I’m happy to welcome Russell Sanderson to the blog today. It’s always cool to hear about other writers’ processes, what books they like, and how they got their agents–pretty useful too. Russell is writing a middle grade fantasy series which you can find out more about on his website. His blog also chronicles his journey from beginning his book and signing with an agent and then what happened next. Anyone interested in writing should check it out here: http://www.pandorawolfe.co.uk/my-writing-blog.php
How long have you been writing?
About 25 years. I started in my early 20s doing short stories and humorous articles for a postal gaming fanzine, but then graduated to novel writing when I had my appendix out and found myself with 6 weeks off work. I’ve written another novel since then – (thankfully unpublished) until I recognised that Middle Grade was the age group I really liked writing for and decided to make a real effort to succeed in getting a book published.
Which one book, or one author, or both do you cite as being the most inspirational to your writing?
Oh God, where to start? I loved Stephen King and Terry Pratchett from the get go, but as I’ve gotten older, my genre tastes have gotten younger and my tastes have gotten wider so apart from reading different adult genres, I read a lot of Middle Grade and Young Adult books these days too, with Phillip Pullman, JK Rowling, Eoin Colfer and Derek Landy all being favourites of mine. I suppose if I had to pick a favourite, I’d pick JK Rowling because she showed that children’s books could succeed in the market and she created a wonderful world populated by fascinating characters that I’d happily live in (as a wizard, not a muggle, obviously.)
What was the last book you read and really enjoyed?
I loved “When Mr Dog Bites” by Brian Conaghan – the story follows Dylan Mint, who is one of my favourite ever protagonists, a teenager with Tourettes who attends a Scottish special school. I went through a whole range of emotions when reading the book and I absolutely rooted for the main character throughout. I’d recommend it to anyone (as long as you have a relaxed attitude to swearing.)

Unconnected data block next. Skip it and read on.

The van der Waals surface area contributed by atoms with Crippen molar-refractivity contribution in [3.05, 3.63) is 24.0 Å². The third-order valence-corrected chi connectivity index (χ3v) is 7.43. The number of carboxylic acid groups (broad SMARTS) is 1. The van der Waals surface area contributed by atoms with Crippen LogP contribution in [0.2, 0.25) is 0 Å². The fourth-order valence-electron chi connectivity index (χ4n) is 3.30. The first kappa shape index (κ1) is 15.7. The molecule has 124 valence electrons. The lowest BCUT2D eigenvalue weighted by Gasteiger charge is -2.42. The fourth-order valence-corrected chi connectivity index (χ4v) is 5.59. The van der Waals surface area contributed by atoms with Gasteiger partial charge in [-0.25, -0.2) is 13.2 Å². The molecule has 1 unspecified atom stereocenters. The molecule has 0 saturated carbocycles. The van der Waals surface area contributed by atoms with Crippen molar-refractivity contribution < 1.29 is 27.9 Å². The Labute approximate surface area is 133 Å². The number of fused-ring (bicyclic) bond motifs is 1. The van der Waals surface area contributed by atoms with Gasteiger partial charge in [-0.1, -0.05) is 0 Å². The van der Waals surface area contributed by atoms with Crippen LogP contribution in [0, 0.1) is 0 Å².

Do you write what you read, or do you change things up, write between genres?
A little of both – I have very eclectic tastes. I read lots of MG and YA – I’m lucky to know a few outstanding authors in these age brackets, including Ian Johnstone, Lu Hersey, Alan Early, Fletcher Moss, Stephan Mohammed and Claire McFall and I love anything they’ve put in front of me, but depending on mood, I also read non fiction, science fiction (I follow Jack Campbell’s Lost Fleet series), Lee Child’s Jack Reacher books, I used to love Tom Clancy’s military/technical/espionage books, but I also read steampunk stuff (Cherie Priest is a favourite,) the occasional horror (I like my horror to be of the Lovecraftian type,) Terry Pratchett and anything at all by Neil Gaiman. I’m a bit of a magpie – I pick what I like the look of and whatever suits my state of mind – if I had to pick something I love in books regardless of genre, it’s that they take me out of the real world and into the reality of the story.
Do you have a process? Do you write for so many hours, or have a word count target per day?
I often start out with a long period of procrastination, where whatever I’m trying to do seems quite a large task, my natural laziness means I put off starting proper, but I use that time to make notes and write down ideas. Once I’ve plotted out the story (see below,) I set myself targets – a minimum of 1000 words, 5 days a week (or a weekly total of 5000) and I sit down at the desk until I’ve hit or exceeded the target. I take the same approach to editing. It’s the only way to make progress. If you wait for the muse to strike, you could be waiting a very long time – I tend to find she turns up after a while anyway once I’ve started working.